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|Also Known As:||Ralph Thornton||Died:||October 7, 1983|
|Born:||March 17, 1889||Cause of Death:|
|Birth Place:||Minnesota, USA||Profession:||Producer ... exhibitor hotel operator|
Just months before Alexander H Cohen died at the age of 79, Variety identified him in its millennium issue as one of the 10 most important producers of the 20th Century. Having worked in show business nearly six decades, Cohen produced 101 plays and musicals on Broadway and in London's West End. Among them were some of the most beloved shows--and some of the biggest flops--in theater history.
Coming from a wealthy family and fairly successful in his television producing ventures, Cohen was not as worried about penny-pinching as were some of his contemporaries. What mattered most to Cohen was giving venues to what he thought were unique and interesting shows. How else can one explain "Prettybelle," a musical comedy that starred Angela Lansbury as a mental patient? (It mercifully died before it got to Broadway.) Cohen's philosophy was simple: he didn't mind taking a financial risk if he personally liked a show.
Outspoken and stubborn, Cohen described his career in theater this way: "My considerations have never been financial. A flop in my head is a show or experience I didn't care for. And a hit in my head is something I enjoyed doing very much. You'd be surprised how many of my flops have been hits and hits flops."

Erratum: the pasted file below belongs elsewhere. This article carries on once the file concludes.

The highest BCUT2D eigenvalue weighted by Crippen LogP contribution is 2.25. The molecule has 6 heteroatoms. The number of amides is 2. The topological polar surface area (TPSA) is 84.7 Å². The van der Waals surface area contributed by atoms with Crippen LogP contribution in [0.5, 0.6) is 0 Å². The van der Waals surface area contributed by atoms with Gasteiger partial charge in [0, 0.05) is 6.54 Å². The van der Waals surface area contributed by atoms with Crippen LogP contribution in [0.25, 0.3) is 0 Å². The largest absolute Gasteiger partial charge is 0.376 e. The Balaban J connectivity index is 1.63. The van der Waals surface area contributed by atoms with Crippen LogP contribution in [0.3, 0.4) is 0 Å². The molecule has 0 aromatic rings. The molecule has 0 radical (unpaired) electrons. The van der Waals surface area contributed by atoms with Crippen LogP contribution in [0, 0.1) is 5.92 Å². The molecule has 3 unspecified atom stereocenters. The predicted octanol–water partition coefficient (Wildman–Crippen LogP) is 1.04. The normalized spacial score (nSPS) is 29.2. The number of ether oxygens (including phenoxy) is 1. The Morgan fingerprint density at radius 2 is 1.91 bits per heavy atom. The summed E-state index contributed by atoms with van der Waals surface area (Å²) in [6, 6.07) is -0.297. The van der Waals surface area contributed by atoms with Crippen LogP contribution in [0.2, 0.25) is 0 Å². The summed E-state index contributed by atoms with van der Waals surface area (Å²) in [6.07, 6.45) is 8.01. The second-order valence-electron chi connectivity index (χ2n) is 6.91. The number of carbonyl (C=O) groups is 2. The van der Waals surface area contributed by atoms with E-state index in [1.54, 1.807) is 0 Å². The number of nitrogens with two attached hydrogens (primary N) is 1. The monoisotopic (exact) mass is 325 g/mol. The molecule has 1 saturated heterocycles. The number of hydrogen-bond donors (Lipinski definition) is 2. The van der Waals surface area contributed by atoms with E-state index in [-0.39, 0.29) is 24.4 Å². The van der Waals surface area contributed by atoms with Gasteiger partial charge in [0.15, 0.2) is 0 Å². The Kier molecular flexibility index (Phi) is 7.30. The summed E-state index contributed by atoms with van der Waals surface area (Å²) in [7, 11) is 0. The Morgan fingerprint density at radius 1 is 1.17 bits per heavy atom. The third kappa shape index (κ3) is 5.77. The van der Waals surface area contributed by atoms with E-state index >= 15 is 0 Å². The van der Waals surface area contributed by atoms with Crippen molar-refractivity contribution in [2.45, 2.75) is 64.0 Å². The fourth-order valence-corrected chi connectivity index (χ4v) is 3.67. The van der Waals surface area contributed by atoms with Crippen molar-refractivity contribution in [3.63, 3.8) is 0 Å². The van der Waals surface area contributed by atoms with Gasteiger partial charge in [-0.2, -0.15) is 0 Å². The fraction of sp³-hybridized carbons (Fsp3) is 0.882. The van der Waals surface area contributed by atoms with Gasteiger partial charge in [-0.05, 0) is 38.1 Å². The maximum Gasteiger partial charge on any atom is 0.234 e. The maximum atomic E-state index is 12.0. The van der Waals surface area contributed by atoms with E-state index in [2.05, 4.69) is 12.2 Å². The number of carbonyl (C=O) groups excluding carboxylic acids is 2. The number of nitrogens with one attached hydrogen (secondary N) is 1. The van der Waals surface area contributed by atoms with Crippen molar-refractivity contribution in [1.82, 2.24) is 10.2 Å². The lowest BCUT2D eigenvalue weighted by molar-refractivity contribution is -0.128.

According to theater critics his best work on Broadway included "Beyond the Fringe" (1962) with Peter Cook and Dudley Moore, "Hamlet" (1964), starring Richard Burton under the direction of John Gielgud, and Harold Pinter's "The Homecoming" (1967). Two of his biggest successes in London were Arthur Miller's "The Price" and Neil Simon's "Plaza Suite," both of which he produced in 1969. The success of these plays support claims that Cohen was a master at discovering talent in England and importing it to the USA and vice versa. He also wowed audiences and critics with a string of popular, intimate entertainments such as "An Evening with Mike Nichols and Elaine May," and concert engagements starring Marlene Dietrich, Yves Montand, Victor Borge and Maurice Chevalier during the 1960s.
Equally memorable, however, were plays and musicals for which reviewers blasted Cohen. Productions in this category include "Rugantino," (1964) the first--and last--Italian musical comedy anyone ever tried to bring to the New York stage and "Hellzapoppin'" (1977), another expensive turkey that Cohen never quite lived down. The show starred a reportedly very uncooperative Jerry Lewis and closed before it made it to Broadway. It is said to have cost Cohen $2 million.
Cohen's interests were not confined to the stage, however. He was also intrigued by television, and in 1967 he found a way to marry the two passions, and spend time with his wife, writer/actress Hildy Parks. The pair created the Tony telecast and produced the first 20 televised awards shows. In addition to that, Cohen created and produced three splashy TV specials called "Night of 100 Stars" in the 1980s, the first of which won him an Emmy.